Jefferson admissions statistics show continuing trend

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Jefferson admissions statistics show continuing trend

Incoming freshmen meet with representatives from Jefferson's band program during the open house held at Luther Jackson Middle School on the evening of April 8.

Incoming freshmen meet with representatives from Jefferson's band program during the open house held at Luther Jackson Middle School on the evening of April 8.

Incoming freshmen meet with representatives from Jefferson's band program during the open house held at Luther Jackson Middle School on the evening of April 8.

Incoming freshmen meet with representatives from Jefferson's band program during the open house held at Luther Jackson Middle School on the evening of April 8.

Tommy Lunn and Stav Nachum

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After yet another grueling year of Jefferson’s admissions process, successful applicants received offers of admission this past weekend on April 4, after being delayed due to this winter’s weather.  Additionally, on April 8, the demographics of both the applicants and the admitted students were released, showing the continuation of certain trends.

For the class of 2018, 2,900 students sought admission.  Of these, 487 were admitted for an overall admission rate of 17 percent, which is similar to those of years past.  The incoming class is tentatively made up of around 60 percent males and 40 percent females.  Racially, the admitted students are divided into 24 percent white, 2 percent black, 2 percent Hispanic, 66 percent Asian and 6 percent other or multiple races.

“I’m so excited for the new freshman class to start joining some of our sports teams and clubs at TJ, though it’s a bit shocking that two thirds of them are Asian,” junior Teja Sathi said. “Did any of the controversy surrounding the admittance of minorities find its way into the actual TJ admission process?”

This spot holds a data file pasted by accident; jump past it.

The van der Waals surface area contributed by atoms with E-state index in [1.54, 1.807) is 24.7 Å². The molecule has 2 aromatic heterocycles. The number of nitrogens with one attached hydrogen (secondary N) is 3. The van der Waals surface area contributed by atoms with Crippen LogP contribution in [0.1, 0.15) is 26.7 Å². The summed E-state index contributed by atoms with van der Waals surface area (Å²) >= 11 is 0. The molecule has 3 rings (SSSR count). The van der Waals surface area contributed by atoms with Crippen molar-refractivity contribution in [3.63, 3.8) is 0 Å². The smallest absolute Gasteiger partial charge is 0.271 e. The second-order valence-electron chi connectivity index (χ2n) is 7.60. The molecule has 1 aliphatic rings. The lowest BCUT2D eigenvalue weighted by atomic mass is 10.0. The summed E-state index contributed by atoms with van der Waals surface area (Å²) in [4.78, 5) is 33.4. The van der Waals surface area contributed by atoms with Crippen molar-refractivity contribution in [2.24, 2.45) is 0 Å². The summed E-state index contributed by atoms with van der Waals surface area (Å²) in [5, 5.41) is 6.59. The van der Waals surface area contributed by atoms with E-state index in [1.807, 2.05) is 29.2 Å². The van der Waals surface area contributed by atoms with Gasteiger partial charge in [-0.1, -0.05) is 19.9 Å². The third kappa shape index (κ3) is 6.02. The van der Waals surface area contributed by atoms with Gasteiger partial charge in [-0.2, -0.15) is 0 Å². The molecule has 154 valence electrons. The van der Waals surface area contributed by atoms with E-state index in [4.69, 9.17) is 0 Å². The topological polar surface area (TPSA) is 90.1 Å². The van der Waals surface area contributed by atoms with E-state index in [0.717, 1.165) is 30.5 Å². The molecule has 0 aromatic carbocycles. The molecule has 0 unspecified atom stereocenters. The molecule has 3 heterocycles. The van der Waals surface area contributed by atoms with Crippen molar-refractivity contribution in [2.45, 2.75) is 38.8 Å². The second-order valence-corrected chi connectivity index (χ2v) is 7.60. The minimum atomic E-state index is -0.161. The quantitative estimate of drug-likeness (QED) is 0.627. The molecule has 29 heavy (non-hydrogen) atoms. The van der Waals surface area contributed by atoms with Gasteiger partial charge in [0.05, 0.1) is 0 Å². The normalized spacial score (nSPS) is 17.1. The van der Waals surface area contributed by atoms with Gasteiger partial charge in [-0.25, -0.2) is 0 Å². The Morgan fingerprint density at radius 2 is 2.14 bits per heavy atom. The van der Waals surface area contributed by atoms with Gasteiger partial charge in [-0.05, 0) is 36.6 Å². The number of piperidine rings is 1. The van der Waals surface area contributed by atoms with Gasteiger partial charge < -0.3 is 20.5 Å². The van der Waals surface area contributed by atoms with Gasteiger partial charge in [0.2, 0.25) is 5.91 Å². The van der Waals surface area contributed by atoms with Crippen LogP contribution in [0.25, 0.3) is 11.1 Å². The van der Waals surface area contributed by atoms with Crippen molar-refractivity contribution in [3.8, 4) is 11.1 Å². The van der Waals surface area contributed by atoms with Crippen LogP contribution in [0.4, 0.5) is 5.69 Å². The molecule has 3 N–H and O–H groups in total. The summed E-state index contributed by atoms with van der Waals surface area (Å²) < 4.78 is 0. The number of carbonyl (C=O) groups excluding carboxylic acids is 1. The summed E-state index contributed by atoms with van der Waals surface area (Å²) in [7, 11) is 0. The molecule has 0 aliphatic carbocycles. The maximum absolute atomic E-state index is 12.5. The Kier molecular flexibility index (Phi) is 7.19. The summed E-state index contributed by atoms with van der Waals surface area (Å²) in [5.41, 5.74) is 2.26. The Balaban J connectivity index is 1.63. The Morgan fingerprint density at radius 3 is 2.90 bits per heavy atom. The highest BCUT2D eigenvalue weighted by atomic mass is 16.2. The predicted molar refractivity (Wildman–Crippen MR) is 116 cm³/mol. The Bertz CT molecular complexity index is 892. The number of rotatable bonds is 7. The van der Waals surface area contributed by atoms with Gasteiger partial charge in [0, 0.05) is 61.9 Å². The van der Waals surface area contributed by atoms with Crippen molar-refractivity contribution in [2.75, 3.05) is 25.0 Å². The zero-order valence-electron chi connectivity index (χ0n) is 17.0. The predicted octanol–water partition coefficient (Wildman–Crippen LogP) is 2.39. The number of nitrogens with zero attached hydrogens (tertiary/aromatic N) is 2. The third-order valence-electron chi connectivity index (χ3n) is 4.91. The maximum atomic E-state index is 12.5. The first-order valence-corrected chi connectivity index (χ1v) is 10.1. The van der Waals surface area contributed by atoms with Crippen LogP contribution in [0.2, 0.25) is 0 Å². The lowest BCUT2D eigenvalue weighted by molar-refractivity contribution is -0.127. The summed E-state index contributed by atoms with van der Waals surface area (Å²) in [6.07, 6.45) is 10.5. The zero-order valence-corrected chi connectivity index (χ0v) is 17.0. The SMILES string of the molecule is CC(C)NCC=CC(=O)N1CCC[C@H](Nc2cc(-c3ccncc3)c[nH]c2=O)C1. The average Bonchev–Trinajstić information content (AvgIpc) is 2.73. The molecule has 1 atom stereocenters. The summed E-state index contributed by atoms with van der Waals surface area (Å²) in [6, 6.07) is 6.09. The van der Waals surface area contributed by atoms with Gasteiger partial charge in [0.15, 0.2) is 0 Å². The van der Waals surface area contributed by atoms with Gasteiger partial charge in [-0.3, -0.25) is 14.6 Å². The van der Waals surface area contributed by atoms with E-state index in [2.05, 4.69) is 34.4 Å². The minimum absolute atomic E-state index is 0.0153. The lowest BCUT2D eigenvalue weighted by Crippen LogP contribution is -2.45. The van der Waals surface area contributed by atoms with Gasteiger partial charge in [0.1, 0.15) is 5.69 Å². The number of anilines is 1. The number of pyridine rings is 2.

Compared to years past, the data is following a constant trend of being dissimilar to the demographics of the areas from which Jefferson draws students.  Last year’s admitted students were of similar racial demographics, but were comprised of 58 percent males and 42 percent females.

However, the data shows a striking difference from multiple years ago. For the class of 2013, the gender makeup was 57 percent male and 44 percent female.  Additionally, the class was 36 percent white and 54 percent Asian. For Jefferson’s class of 2010, the data was even more dissimilar.  The class’s admitted students were 51 percent male, and 49 percent female.  Racially, it was 50 percent white, 4 percent Hispanic, 2 percent black, 38 percent Asian and 7 percent multiracial or other.

“With male dominated computer classes, the numbers of males admitted to each class sways the interest of female students in similar fields,” senior Emma Gee said. “For this reason, the admissions officers should try to even out the genders so that one does not overpower the other in the classroom.”

While the admissions process has attempted to increase diversity enrollment, the opposite is being achieved.  Keeping in mind the overall 17 percent acceptance rate this year, males were offered admission 17 percent of the time and Asian students were offered admission at a rate of 24 percent.  Comparatively, 15 percent of females were offered admission, as were 12 percent of white applicants, 6 percent of African American applicants and 4 percent of Hispanic.

“I think that all races should be considered with equal merit because race shouldn’t make a difference in your application,” sophomore Eli Lifland said. “The applications should be blind to petty things like race because that doesn’t change your intelligence or application.”

Also to be noted, private school students had a higher admission rate than that of public school applicants, and those who had a reduced or waived fee were accepted at a rate of 2 percent.

While there is not a clear way to solve these overrepresented and underrepresented populations, the situation is likely to be addressed more over the coming years.

“I think we definitely need to work on including more minorities at TJ in the coming years,” freshman Anshu Sharma said. “I’m not sure how we can do this, but I’m sure the admissions process will find a way soon.”

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